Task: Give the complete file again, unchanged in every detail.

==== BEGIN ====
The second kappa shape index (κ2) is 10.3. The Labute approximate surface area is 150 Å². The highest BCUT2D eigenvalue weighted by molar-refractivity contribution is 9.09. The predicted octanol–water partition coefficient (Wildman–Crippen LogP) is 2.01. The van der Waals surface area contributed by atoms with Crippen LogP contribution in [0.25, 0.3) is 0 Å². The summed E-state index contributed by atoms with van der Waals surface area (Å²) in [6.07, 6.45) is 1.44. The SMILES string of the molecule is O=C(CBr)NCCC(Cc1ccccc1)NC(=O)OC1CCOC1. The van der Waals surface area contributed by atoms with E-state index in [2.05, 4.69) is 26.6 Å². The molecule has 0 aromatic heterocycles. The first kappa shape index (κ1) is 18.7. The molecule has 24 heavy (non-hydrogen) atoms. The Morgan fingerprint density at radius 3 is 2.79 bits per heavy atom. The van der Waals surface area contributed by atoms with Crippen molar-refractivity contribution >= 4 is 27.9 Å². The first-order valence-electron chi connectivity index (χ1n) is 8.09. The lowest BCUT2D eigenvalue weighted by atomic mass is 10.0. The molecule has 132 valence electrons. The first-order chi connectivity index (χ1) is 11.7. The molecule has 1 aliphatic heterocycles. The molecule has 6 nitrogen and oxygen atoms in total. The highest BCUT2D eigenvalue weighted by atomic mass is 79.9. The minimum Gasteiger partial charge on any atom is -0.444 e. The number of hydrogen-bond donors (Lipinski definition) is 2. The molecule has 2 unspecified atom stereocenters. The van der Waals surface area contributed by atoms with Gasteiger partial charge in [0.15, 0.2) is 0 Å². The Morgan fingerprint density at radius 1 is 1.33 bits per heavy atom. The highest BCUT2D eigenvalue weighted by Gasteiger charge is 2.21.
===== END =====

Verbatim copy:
The second kappa shape index (κ2) is 10.3. The Labute approximate surface area is 150 Å². The highest BCUT2D eigenvalue weighted by molar-refractivity contribution is 9.09. The predicted octanol–water partition coefficient (Wildman–Crippen LogP) is 2.01. The van der Waals surface area contributed by atoms with Crippen LogP contribution in [0.25, 0.3) is 0 Å². The summed E-state index contributed by atoms with van der Waals surface area (Å²) in [6.07, 6.45) is 1.44. The SMILES string of the molecule is O=C(CBr)NCCC(Cc1ccccc1)NC(=O)OC1CCOC1. The van der Waals surface area contributed by atoms with E-state index in [2.05, 4.69) is 26.6 Å². The molecule has 0 aromatic heterocycles. The first kappa shape index (κ1) is 18.7. The molecule has 24 heavy (non-hydrogen) atoms. The Morgan fingerprint density at radius 3 is 2.79 bits per heavy atom. The van der Waals surface area contributed by atoms with Crippen molar-refractivity contribution >= 4 is 27.9 Å². The first-order valence-electron chi connectivity index (χ1n) is 8.09. The lowest BCUT2D eigenvalue weighted by atomic mass is 10.0. The molecule has 132 valence electrons. The first-order chi connectivity index (χ1) is 11.7. The molecule has 1 aliphatic heterocycles. The molecule has 6 nitrogen and oxygen atoms in total. The highest BCUT2D eigenvalue weighted by atomic mass is 79.9. The minimum Gasteiger partial charge on any atom is -0.444 e. The number of hydrogen-bond donors (Lipinski definition) is 2. The molecule has 2 unspecified atom stereocenters. The van der Waals surface area contributed by atoms with Gasteiger partial charge in [0.15, 0.2) is 0 Å². The Morgan fingerprint density at radius 1 is 1.33 bits per heavy atom. The highest BCUT2D eigenvalue weighted by Gasteiger charge is 2.21.